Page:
Prolactinomas are a type of pituitary adenoma that occurs in the prolactin cells of the pituitary gland and secretes the hormone prolactin. The primary role of prolactin in the body is to stimulate a woman’s breasts to make milk during and after pregnancy. However, men and women who aren’t pregnant also produce the hormone.
Prolactinomas are one of the most common types of pituitary tumors, accounting for 30 percent of all tumors found in the pituitary gland. The exact cause of prolactinomas is unknown. Men and women can develop a prolactinoma.
In women, symptoms of a prolactinoma may include lactating breasts not associated with pregnancy, and irregular or absent periods.
In men, symptoms are less common, but may include discharge from the nipples, impotence, decrease in body hair, or erectile dysfunction.
Most prolactinomas do not grow large enough to cause other symptoms. However, larger tumors may cause headaches or problems with vision if the tumor compresses the nearby optic nerves.
Prolactinomas are diagnosed using blood tests that look for abnormal amounts of prolactin.
You may also need to have an MRI scan of the brain, where the pituitary gland is located, to determine the exact size and location of the tumor.
More than 90 percent of people who develop a prolactinoma can be treated with medication alone. At Memorial Sloan Kettering, we usually prescribe cabergoline (Dostinex®). The drug comes in pill form and is generally taken once or twice a week. Another medication that can be used to treat prolactinomas is bromocriptine.
Radiation therapy can be used in several ways for a prolactinoma. It may be recommended as additional therapy after surgery to prevent regrowth of the tumor. Radiation may also be used as the sole treatment if the tumor cannot be removed surgically, or if the tumor regrows after surgery.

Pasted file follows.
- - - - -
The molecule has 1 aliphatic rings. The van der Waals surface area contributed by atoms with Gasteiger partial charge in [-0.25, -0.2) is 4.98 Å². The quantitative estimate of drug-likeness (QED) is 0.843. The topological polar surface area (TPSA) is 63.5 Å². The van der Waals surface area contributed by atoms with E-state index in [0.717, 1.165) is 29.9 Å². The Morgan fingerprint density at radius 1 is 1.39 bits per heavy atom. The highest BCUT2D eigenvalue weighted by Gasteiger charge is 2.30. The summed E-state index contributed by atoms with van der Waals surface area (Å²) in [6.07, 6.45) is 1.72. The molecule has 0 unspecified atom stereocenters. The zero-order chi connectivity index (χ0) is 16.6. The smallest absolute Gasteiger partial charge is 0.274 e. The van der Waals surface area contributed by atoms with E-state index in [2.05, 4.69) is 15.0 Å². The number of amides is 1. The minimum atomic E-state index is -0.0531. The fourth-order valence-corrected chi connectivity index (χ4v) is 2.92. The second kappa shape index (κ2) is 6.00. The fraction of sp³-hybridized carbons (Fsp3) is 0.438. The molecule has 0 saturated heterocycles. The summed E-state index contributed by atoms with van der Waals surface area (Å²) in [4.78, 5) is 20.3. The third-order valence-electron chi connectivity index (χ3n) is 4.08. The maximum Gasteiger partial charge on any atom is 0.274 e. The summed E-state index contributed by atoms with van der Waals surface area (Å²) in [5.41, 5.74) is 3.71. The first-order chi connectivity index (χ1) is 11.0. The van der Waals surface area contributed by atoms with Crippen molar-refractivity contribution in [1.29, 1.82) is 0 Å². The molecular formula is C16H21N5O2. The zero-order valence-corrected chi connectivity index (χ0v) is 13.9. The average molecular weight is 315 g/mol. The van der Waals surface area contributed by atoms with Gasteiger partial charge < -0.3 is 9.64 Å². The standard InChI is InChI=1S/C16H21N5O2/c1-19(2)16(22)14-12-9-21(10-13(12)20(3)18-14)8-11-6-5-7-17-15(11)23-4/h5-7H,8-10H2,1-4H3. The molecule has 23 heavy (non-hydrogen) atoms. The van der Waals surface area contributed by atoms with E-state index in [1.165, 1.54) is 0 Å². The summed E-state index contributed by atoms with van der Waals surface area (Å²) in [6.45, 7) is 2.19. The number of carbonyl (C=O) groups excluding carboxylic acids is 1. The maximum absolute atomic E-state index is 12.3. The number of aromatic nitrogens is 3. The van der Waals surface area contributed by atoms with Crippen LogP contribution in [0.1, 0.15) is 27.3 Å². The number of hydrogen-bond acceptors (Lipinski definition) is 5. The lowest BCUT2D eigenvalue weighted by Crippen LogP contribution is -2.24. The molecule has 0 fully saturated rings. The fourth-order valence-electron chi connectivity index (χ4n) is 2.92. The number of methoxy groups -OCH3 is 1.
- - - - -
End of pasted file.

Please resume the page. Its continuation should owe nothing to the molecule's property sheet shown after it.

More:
The radiation therapy team at MSK is highly experienced in caring for people with prolactinomas, and works closely with the other members of your care team. They have access to every form of modern radiation therapy available and will customize a treatment plan so precise that it factors in the size and shape of your tumor to the millimeter.
Their goal is to not only eliminate the tumor cells but to prevent the side effects of treatment by keeping the healthy cells around the tumor safe.
We offer several radiation therapy options for people with a prolactinoma. Learn more about our approach to radiation therapy for pituitary tumors.
Surgery is not commonly used to treat a prolactinoma, but it is recommended in patients who develop significant side effects or who do not respond to the medication. Cabergoline is not approved for use during pregnancy, so women planning to conceive may also be candidates for surgery.
If surgery is necessary, Memorial Sloan Kettering surgeons are experienced in using a minimally invasive approach called transsphenoidal surgery to remove pituitary tumors. The approach allows our surgeons to bypass brain tissue, operating instead through an incision inside the nasal passage. The risk for neurologic complications with this technique is very low, and the surgery leaves no visible scar.